My Life is an extraordinary book that should be read and reread by every socialist. Of course, we mean My Life by the Russian revolutionary Leon Trotsky. My Life by Bill Clinton, on the other hand, is a pompous piece of junk — lies and distortions served up with Clinton's teary-eyed smile, rather than trademark snarl that we're used to from George Bush.
Since starting the whirlwind publicity tour to promote his autobiography, Clinton has done his best to seem high-minded. He claims to be interested in the "big issues" he faced while in the White House — the Middle East, Kosova, health care. But predictably, the headlines about Clinton revolve around the sex scandal that almost drove him from the White House.
No interview or talk show appearance was complete without a sombre Clinton recounting how sorry he is for his affair with Monica Lewinsky. This from a man who had the gall to lecture single mothers living in poverty about "morality" and "family values".
But consensual sex in the Oval Office wasn't a crime. Bill Clinton's real crime was his part in Corporate America's war on working people and the poor. His real crime was to continue the US genocide against the Iraqi people with an eight-year-long string of military attacks and a devastating economic blockade.
His real crime was to leave behind a trail of broken promises on all of the programs or stands he promised to take in defence of unions, women's rights, gays and lesbians, civil rights for African Americans, and on and on.
In his interview with CBS News' Dan Rather to plug My Life, Clinton claimed that his two great "accomplishments" were "the creation of 22 million jobs" during his presidency and the toppling of Serbian President Slobodan Milosevic after the NATO war. As usual, Clinton's puffed-up rhetoric had only a passing acquaintance with the truth. The famed job creation of the "Clinton recovery" obscured the fact that large numbers of those jobs were concentrated in low-wage sectors. Corporate America, meanwhile, continued swinging the layoff axe even as it enjoyed record profits.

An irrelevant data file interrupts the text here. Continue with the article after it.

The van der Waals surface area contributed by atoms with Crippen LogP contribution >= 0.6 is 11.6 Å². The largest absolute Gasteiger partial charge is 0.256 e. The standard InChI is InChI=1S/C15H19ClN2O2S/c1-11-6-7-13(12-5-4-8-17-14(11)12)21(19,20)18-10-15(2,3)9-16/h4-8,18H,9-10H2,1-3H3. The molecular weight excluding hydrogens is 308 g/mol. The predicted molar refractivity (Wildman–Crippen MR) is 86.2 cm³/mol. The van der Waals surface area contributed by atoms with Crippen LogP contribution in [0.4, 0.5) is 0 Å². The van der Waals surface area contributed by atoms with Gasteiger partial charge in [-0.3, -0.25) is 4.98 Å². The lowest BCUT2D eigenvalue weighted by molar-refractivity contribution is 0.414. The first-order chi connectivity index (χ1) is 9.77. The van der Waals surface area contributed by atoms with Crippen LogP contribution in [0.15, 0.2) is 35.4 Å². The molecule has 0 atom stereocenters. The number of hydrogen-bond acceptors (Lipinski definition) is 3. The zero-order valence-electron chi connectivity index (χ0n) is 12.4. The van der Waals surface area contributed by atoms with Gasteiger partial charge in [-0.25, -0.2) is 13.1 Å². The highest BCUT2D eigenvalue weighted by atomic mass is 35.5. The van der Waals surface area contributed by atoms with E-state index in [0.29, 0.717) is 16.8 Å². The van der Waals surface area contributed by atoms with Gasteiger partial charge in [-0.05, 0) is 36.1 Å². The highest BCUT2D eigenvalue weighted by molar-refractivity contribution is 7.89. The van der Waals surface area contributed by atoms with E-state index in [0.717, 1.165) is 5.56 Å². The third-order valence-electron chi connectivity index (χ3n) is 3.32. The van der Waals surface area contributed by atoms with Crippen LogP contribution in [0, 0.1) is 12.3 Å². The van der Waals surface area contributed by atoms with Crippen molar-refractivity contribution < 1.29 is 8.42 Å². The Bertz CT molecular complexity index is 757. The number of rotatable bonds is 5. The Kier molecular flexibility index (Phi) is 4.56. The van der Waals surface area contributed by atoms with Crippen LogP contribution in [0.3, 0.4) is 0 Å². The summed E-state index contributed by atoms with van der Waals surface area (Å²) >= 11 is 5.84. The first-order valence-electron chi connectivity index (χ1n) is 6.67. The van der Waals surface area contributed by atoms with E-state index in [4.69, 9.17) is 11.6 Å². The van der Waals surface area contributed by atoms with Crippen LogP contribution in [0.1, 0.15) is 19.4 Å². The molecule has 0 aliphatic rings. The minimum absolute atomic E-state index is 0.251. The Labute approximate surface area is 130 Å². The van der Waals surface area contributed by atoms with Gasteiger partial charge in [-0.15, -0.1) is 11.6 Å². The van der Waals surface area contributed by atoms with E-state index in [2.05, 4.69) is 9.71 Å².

The 1990s were a bonanza for the super-rich. As liberal economist Lester Thurow wrote halfway through the decade: "No country without a revolution or a military defeat and subsequent occupation has ever experienced such a sharp shift in the distribution of earnings as America has in the last generation."
As for the 1999 NATO war over Kosova, Clinton claimed that he was unleashing the US military machine to stop the ethnic cleansing of Kosovar Albanians by Serbs. But the NATO slaughter only escalated the refugee crisis in Kosova.
And when the war ended, Albanians carried out a reverse ethnic cleansing against Serbs in Kosova — under the noses of US and other Western "peacekeepers". The dictator Milosevic was overthrown — but more than a year after the war, and as a result of a mass uprising of ordinary Serbs, not anything that Bill Clinton did.
Clinton's book and publicity tour are designed to buff the former president's image — nothing more. Democrats hope the Clinton hype could inject some excitement into the brain-dead campaign of John Kerry — who is every bit as conservative as Clinton, but less capable of appearing to be an actual human being when he comes in contact with voters.
The real legacy of Clinton should be an object lesson to anyone willing to put their hopes in Kerry. As Malcolm X liked to say, if you put the Democrats first, they will always put you last.
[From Socialist Worker, weekly paper of the US International Socialist Organization. Visit <http://www.socialistworker.org>.]
From Green Left Weekly, July 7, 2004.
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